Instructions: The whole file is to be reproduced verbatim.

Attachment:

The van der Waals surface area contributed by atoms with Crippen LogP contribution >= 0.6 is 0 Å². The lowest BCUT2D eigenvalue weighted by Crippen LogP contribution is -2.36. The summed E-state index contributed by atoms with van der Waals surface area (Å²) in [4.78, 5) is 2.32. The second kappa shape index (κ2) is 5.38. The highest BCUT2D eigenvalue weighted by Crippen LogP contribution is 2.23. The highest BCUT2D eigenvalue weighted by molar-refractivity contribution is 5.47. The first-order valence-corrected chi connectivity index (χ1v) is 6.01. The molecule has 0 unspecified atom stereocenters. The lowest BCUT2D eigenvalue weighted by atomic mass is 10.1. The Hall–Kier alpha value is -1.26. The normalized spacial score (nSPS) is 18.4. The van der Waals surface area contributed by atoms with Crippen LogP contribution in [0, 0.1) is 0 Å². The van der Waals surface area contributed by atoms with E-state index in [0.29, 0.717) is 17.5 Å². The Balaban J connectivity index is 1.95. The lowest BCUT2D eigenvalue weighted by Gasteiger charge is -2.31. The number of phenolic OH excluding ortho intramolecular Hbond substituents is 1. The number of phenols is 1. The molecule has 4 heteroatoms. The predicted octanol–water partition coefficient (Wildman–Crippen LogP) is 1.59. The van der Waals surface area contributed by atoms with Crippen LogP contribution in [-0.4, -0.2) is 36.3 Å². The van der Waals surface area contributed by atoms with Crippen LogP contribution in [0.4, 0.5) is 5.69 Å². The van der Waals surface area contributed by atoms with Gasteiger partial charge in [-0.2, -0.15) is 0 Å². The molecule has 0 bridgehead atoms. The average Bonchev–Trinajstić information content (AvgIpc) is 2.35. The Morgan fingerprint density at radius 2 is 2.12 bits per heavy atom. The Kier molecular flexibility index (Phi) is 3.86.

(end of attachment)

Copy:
The van der Waals surface area contributed by atoms with Crippen LogP contribution >= 0.6 is 0 Å². The lowest BCUT2D eigenvalue weighted by Crippen LogP contribution is -2.36. The summed E-state index contributed by atoms with van der Waals surface area (Å²) in [4.78, 5) is 2.32. The second kappa shape index (κ2) is 5.38. The highest BCUT2D eigenvalue weighted by Crippen LogP contribution is 2.23. The highest BCUT2D eigenvalue weighted by molar-refractivity contribution is 5.47. The first-order valence-corrected chi connectivity index (χ1v) is 6.01. The molecule has 0 unspecified atom stereocenters. The lowest BCUT2D eigenvalue weighted by atomic mass is 10.1. The Hall–Kier alpha value is -1.26. The normalized spacial score (nSPS) is 18.4. The van der Waals surface area contributed by atoms with Crippen LogP contribution in [0, 0.1) is 0 Å². The van der Waals surface area contributed by atoms with E-state index in [0.29, 0.717) is 17.5 Å². The Balaban J connectivity index is 1.95. The lowest BCUT2D eigenvalue weighted by Gasteiger charge is -2.31. The number of phenolic OH excluding ortho intramolecular Hbond substituents is 1. The number of phenols is 1. The molecule has 4 heteroatoms. The predicted octanol–water partition coefficient (Wildman–Crippen LogP) is 1.59. The van der Waals surface area contributed by atoms with Crippen LogP contribution in [-0.4, -0.2) is 36.3 Å². The van der Waals surface area contributed by atoms with Crippen LogP contribution in [0.4, 0.5) is 5.69 Å². The van der Waals surface area contributed by atoms with Gasteiger partial charge in [-0.2, -0.15) is 0 Å². The molecule has 0 bridgehead atoms. The average Bonchev–Trinajstić information content (AvgIpc) is 2.35. The Morgan fingerprint density at radius 2 is 2.12 bits per heavy atom. The Kier molecular flexibility index (Phi) is 3.86.